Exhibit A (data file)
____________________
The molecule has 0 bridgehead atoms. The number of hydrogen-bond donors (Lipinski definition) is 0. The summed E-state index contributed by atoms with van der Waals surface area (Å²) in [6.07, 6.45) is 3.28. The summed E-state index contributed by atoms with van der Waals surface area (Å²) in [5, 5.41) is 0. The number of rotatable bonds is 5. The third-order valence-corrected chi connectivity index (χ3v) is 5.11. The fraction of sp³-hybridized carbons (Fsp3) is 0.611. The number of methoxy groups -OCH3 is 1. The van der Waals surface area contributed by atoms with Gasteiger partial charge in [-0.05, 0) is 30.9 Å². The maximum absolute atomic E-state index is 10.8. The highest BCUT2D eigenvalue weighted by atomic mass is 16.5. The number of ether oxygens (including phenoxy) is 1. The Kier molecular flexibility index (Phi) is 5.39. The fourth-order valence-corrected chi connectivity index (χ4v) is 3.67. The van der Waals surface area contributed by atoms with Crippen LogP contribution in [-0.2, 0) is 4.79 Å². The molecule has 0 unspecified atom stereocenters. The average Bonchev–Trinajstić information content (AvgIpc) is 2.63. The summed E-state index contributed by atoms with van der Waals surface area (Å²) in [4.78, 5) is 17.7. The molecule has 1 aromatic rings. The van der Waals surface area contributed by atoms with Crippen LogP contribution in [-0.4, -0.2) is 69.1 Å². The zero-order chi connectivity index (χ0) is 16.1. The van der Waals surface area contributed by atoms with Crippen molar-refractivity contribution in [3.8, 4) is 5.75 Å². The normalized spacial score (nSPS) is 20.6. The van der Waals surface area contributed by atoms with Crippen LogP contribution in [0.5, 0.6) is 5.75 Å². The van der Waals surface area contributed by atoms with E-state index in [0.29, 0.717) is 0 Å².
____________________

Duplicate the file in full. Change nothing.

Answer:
The molecule has 0 bridgehead atoms. The number of hydrogen-bond donors (Lipinski definition) is 0. The summed E-state index contributed by atoms with van der Waals surface area (Å²) in [6.07, 6.45) is 3.28. The summed E-state index contributed by atoms with van der Waals surface area (Å²) in [5, 5.41) is 0. The number of rotatable bonds is 5. The third-order valence-corrected chi connectivity index (χ3v) is 5.11. The fraction of sp³-hybridized carbons (Fsp3) is 0.611. The number of methoxy groups -OCH3 is 1. The van der Waals surface area contributed by atoms with Gasteiger partial charge in [-0.05, 0) is 30.9 Å². The maximum absolute atomic E-state index is 10.8. The highest BCUT2D eigenvalue weighted by atomic mass is 16.5. The number of ether oxygens (including phenoxy) is 1. The Kier molecular flexibility index (Phi) is 5.39. The fourth-order valence-corrected chi connectivity index (χ4v) is 3.67. The van der Waals surface area contributed by atoms with Crippen LogP contribution in [-0.2, 0) is 4.79 Å². The molecule has 0 unspecified atom stereocenters. The average Bonchev–Trinajstić information content (AvgIpc) is 2.63. The summed E-state index contributed by atoms with van der Waals surface area (Å²) in [4.78, 5) is 17.7. The molecule has 1 aromatic rings. The van der Waals surface area contributed by atoms with Crippen LogP contribution in [-0.4, -0.2) is 69.1 Å². The zero-order chi connectivity index (χ0) is 16.1. The van der Waals surface area contributed by atoms with Crippen molar-refractivity contribution in [3.8, 4) is 5.75 Å². The normalized spacial score (nSPS) is 20.6. The van der Waals surface area contributed by atoms with Crippen LogP contribution in [0.5, 0.6) is 5.75 Å². The van der Waals surface area contributed by atoms with E-state index in [0.29, 0.717) is 0 Å².